Cool Water pwned GIT!? Turin Fails! GIT>Cool Water.
From the upcoming Perfumes : The Guide (authored by Turin and Sanchez), the top ten rated men's and women's fragrances are as follows:
•Angel (Thierry Mugler) – fruity patchouli
•Apres l'Ondée (Guerlain) – heavenly heliotrope
•Black (Bulgari) – hot rubber
•Bois de Violette (Serge Lutens) – woody oriental
•L'Heure Bleue (Guerlain) –
•Joy parfum (Patou) – symphonic floral
•No. 5 parfum (Chanel) – powdery floral
•Mitsouko (Guerlain) – reference chypre
•Rive Gauche (Yves Saint Laurent) – reference rose
•Shalimar (Guerlain) – reference oriental
•Azzaro pour Homme (Azzaro) – anisic lavender
•Beyond Paradise Men (Estée Lauder) – green woody
•Cool Water (Davidoff) – aromatic fougere
•Derby (Guerlain) – smoky wood
•Eau de Guerlain (Guerlain) – citrus verbena
•Habit Rouge (Guerlain) – sweet dust
•New York (Parfums de Nicolai) – orange amber
•Ormonde Men (Ormonde Jane) – green woody
•Pour Monsieur (Chanel) – masculine chypre
•Timbuktu (L'Artisan Parfumeur) – woody smoky
Those familiar with Turins' blog and writing wouldn't be suprised by these lists. And yes, contrary to Turin's reviews in his previous guide, Cool Water > GIT in this list. GIT got pwned.
Cool Water pwned GIT!? Turin Fails! GIT>Cool Water.
I am looking forward to the book.
Last edited by Kevin Guyer; 1st April 2008 at 05:23 AM.
Another book brimming with subjective insights.
Aside from global sales figures (á la Mugler's Angel and Gaultier's Le Male), on what basis do Turin and Sanchez select their top 10? Balance? Quality of ingredients? Complexity? Perhaps simplicity? I'm always interested in what a perfumer has to say, but this is simply a revenue-gathering exercise.
Smells are subjective. Period.
Last edited by Sorcery of Scent; 27th March 2008 at 06:34 AM.
Evidently, I need to try Beyond Paradise Men.
I have run across its name one too many times recently - and now I am curious.
Two roads diverged in a yellow wood, and sorry I could not travel both and be one traveler, long I stood and looked down one as far as I could to where it bent in the undergrowth; Then took the other, as just as fair, ...... I shall be telling this with a sigh somewhere ages and ages hence: Two roads diverged in a wood, and I -- I took the one less traveled by, and that has made all the difference. - Robert Frost
Didn't Turin have something to do with Beyond Paradise Men?
Iris Pallida 50ml
Ungaro I 75ml
and more! - http://www.basenotes.net/threads/301...n-Man-and-more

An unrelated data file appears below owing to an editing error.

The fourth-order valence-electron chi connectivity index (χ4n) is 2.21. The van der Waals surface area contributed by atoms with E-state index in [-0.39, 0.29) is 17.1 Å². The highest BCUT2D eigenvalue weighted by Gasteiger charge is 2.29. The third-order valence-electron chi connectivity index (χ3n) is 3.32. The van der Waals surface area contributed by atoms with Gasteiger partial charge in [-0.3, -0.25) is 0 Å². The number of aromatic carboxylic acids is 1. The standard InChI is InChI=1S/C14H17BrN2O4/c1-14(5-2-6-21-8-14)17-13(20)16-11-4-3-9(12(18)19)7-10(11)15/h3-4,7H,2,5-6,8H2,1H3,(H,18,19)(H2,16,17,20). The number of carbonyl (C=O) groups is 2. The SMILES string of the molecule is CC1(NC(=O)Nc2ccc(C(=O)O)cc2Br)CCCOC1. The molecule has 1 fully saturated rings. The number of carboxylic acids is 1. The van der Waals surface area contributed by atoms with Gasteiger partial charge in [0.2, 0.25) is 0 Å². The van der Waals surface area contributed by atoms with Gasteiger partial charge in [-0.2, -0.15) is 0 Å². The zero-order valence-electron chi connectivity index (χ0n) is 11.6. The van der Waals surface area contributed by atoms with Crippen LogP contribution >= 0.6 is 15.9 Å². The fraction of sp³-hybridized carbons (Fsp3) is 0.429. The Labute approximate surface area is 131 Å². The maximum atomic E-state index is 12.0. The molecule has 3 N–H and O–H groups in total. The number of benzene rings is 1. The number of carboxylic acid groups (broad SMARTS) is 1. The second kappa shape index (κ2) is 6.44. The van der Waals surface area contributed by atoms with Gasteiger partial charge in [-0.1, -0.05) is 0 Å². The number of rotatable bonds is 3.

TwoRoads: "Evidently, I need to try Beyond Paradise Men.
I have run across its name one too many times recently - and now I am curious."
Ha ha! My exact thought!
Even the women's version gets high praises...something to do with a first or revolutionary, etc. etc.
At least I've smelled that one.
They might as well have had a monkey throw darts at a list with perfumes. Whatever their criteria may be, they are lightyears from mine. In fact, I find just about every second list posted on BN more convincing. Hopelessly French bias (not one Italian fragrance!) and the Anglo-American choices are ridiculous (well, he's always had this weird obsession with Beyond Paradise, one of the most mundane scents around)
Well, anyway, the only reason I am getting the book is because I enjoy his lively descriptions of perfumes, not because I need someone to tell me what's good. And I'm trusting this top ten is for PR purposes, not to be taken too seriously (i.e. his top ten change daily, just as mine )
I imagine Mr. Turin sampling No. 88, Eau d'Hermes, Beyond Paradise and Cool Water. After intense sniffing, careful analyzing and two or three full wears of each fragrance, he chooses the latter two. Quite amazing. Maybe he is anosmic to... ehm... beauty?
I love his words but I sure as hell don't expect to agree with every one of his reviews, lists, or otherwise. Not by a longshot. I do 180's with the perceptions of the best reviewers on this site all the time. I've seen bits of the book and on top of the approximately 1200 + reviews, it also contains a plethora of fascinating info not found anywhere else. There's an in depth general fragrance discussion that is said to be one of the best ever written. One thing's for sure, Turin's been around. He's larger than life and has a colossal amount of knowledge about perfumes and the fragrance industry that few if any can match. Fortunately, he's able to transmit that information in a way that few can. He's well respected by not only his peers, but by the perfumers themselves. I liked the last two books about him/by him, but this is a totally different animal that holds all kinds of surprises.
Last edited by pluran; 3rd April 2008 at 02:16 AM. Reason: I
I think their criteria are mainly whether a fragrance was special and renewing at the time (and of course beautiful in a way). I don't have a crush on Cool Water nor GIT myself, but I suppose it is very good at what it does. Really looking forward to this guide!
"Perfume is the dream that carries me."
There is always the sky to look at
I think they missed some fragrances...maybe their nose didn´t smells a lot like we the basenoters :-)
Cool Water on the best masculines list? Is "best masculine" the same as the "most popular?" I look forward to reading the book to find out why Cool Water made the list.
The Carons started going down hill in the early nineties and that decline has continued. They're still good, but what you smell in the urn extraits isn't nearly what it used to be.
Last edited by pluran; 27th March 2008 at 10:51 AM.
pluran, that was an excellent answer.
I also appreciate his views alot, and my remark was not meant to be taken seriously. I tend to agree with him in general, and it's absolutely certain that he has more sophisticated nose than I do. So no, he is not anosmic to beauty. That was kind of a bad joke to begin with .